Open wide for mercury waste rules

Photo by DeaPeaJay. Some rights reserved.

Dental amalgam is a filling material used in restoring teeth that is usually made of up to 50% mercury. Use of amalgam is in decline as better substitutes become available, but each time a dentist replaces and disposes of an old mercury filing, that mercury then has a chance to make it into the environment.

Because disposal of amalgams accounts for 3.7 tons of mercury discharged each year – that’s approximately 50 percent of all mercury discharges – the EPA is planning to move forward with rulemaking to reduce mercury waste from dental offices. Yesterday, the EPA announced that it hopes to propose a rule next year that will require dental offices to use amalgam separators to capture mercury from old filings, which can then be recycled and reused.

Currently many dental offices will simply flush old dental amalgams into chair-side drains, where the mercury can enter wastewater systems, with some eventually – and inevitably – ending up in rivers and lakes. Once mercury has been deposited into the environment, certain microorganisms can change elemental mercury into methylmercury, a highly toxic organic compound. Fish and shellfish easily accumulate and concentrate mercury in their bodies, making consumption of these fish dangerous to humans. Methylmercury can damage children’s developing brains and nervous systems even before they are born.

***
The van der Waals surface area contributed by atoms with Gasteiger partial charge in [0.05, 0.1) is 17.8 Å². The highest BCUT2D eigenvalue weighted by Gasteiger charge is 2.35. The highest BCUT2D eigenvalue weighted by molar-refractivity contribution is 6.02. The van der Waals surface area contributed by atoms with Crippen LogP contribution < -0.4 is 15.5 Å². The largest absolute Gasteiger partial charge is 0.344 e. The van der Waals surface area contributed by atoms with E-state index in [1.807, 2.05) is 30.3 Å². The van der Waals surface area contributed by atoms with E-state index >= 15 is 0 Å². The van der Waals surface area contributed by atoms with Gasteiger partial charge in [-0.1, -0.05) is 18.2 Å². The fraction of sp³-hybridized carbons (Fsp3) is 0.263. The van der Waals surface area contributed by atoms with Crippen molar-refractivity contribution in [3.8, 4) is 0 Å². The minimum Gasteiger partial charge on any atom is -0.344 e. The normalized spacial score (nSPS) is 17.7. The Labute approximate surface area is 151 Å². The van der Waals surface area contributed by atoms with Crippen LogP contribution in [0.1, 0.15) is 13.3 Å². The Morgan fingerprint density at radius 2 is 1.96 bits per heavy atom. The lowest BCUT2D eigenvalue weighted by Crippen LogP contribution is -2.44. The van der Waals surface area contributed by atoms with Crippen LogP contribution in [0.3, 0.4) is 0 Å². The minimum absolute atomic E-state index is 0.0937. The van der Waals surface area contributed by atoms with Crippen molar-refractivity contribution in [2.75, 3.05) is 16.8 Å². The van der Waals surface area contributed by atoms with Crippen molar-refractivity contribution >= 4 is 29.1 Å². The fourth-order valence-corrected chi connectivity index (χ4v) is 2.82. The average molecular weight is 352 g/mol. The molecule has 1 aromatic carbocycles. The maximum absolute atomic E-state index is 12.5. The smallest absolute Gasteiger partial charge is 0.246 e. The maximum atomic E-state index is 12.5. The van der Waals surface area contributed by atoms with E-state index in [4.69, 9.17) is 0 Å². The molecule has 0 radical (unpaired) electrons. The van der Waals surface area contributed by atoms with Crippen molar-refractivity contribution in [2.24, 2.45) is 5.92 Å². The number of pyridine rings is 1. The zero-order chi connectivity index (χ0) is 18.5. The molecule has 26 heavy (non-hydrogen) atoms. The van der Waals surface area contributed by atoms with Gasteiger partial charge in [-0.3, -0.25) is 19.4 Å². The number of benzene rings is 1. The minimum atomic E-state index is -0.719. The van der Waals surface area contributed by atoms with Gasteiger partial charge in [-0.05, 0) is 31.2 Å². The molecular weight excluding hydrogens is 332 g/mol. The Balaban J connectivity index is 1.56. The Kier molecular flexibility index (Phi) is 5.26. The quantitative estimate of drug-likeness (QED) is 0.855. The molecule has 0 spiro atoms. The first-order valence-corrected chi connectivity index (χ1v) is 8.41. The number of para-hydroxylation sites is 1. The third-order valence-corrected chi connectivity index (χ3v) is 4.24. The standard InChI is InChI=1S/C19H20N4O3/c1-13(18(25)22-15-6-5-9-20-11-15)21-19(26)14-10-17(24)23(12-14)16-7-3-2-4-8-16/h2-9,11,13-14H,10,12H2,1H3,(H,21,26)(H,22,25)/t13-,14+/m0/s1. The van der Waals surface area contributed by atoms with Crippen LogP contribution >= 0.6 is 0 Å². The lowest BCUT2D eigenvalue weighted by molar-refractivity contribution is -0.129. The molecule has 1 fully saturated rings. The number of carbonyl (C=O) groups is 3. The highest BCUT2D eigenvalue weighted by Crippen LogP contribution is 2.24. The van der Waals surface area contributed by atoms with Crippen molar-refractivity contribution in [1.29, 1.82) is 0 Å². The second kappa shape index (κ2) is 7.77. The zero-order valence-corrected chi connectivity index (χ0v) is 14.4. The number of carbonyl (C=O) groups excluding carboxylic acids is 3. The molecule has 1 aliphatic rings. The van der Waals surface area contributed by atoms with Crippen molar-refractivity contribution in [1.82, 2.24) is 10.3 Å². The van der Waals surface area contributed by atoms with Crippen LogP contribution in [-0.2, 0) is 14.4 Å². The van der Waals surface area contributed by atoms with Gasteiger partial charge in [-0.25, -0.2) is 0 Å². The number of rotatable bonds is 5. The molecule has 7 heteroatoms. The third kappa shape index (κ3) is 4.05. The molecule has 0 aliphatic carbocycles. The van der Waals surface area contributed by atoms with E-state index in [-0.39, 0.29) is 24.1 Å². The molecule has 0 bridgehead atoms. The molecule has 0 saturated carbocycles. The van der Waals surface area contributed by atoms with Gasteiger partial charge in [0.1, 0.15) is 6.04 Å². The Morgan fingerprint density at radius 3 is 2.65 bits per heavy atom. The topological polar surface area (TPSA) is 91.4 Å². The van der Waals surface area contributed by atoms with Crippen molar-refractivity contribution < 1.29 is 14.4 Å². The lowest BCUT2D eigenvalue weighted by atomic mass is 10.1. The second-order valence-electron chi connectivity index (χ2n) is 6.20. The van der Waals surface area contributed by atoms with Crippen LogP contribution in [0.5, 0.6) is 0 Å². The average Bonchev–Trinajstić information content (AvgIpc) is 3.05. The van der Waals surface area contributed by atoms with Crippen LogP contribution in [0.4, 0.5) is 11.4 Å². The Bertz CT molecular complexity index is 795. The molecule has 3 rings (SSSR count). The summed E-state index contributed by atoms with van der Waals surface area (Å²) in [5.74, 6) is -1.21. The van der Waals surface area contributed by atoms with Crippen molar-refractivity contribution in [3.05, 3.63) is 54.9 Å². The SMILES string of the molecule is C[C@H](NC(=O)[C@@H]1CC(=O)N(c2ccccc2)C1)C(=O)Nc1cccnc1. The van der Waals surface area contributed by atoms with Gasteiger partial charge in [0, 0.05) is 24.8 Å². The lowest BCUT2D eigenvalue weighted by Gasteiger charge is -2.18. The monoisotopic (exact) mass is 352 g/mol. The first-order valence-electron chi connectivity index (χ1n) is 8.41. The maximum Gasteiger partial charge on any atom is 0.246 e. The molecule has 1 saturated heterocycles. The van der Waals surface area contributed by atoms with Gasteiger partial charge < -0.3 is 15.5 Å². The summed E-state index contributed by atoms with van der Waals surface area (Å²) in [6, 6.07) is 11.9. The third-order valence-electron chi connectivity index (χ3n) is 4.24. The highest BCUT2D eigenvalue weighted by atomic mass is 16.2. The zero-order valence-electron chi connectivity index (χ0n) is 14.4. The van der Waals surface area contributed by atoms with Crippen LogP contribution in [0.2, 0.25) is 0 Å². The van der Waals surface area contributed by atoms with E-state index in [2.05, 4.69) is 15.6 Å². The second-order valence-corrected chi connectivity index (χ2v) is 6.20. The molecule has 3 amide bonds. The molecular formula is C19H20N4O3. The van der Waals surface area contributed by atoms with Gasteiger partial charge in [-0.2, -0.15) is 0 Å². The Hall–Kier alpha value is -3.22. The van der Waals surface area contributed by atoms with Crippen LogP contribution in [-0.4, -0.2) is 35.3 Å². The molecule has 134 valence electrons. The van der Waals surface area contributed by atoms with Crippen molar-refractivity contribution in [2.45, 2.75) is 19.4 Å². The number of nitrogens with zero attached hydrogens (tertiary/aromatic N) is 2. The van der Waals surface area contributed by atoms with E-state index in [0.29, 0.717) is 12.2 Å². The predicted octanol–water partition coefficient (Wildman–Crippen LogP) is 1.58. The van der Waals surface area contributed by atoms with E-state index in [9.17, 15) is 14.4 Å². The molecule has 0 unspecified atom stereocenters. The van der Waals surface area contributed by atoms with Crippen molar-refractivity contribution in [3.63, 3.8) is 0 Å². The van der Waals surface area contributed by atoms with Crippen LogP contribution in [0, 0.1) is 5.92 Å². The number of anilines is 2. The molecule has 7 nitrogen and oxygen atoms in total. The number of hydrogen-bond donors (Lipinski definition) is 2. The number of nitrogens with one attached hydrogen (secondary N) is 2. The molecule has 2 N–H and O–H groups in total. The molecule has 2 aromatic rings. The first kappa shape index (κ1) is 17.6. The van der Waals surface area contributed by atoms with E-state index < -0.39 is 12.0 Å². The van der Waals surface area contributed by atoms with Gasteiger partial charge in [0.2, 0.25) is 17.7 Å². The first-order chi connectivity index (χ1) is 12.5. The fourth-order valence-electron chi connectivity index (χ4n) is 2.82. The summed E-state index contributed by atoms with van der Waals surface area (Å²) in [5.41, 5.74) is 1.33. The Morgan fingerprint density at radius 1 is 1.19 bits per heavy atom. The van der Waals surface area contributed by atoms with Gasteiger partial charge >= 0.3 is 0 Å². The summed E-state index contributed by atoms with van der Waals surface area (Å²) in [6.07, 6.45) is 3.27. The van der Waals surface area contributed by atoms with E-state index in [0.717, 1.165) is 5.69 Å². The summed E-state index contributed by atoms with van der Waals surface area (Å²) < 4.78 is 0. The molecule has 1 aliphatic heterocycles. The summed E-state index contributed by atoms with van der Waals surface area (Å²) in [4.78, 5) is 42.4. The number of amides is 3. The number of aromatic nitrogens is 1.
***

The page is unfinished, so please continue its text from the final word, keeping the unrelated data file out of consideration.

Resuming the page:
Some dental offices already take measures to separate out mercury from the effluent discharged to waste treatment plants. In 2008, the EPA’s Office of Water and the American Dental Association (ADA) signed a Memoranda of Understanding (MOU), intended to have dental offices voluntarily install amalgam separators and recycle the collected amalgam waste. However, the EPA’s decision to pursue rulemaking at this time may have come from dissatisfaction with this voluntary approach. According to the Environment News Service, the Dennis Kucinich-chaired House Domestic Policy Subcommittee found that none of the Memorandum’s commitments, milestones and goals had been satisfactorily fulfilled at the time of a May 2010 hearing entitled “Assessing EPA’s Efforts to Measure and Reduce Mercury Pollution from Dentist Offices.”

Of course, ADA representative William Walsh argued at the hearing that dentists need no further regulation. Walsh claimed that “even without separators, dentists capture in their offices approximately 78 percent of the waste amalgam,” and lauded the ADA’s continually updated “best management practices” for handling waste amalgam. Sorry, Walsh, but the EPA’s in motion, and the agency intends to continue outreach efforts under the MOU during the rulemaking process.

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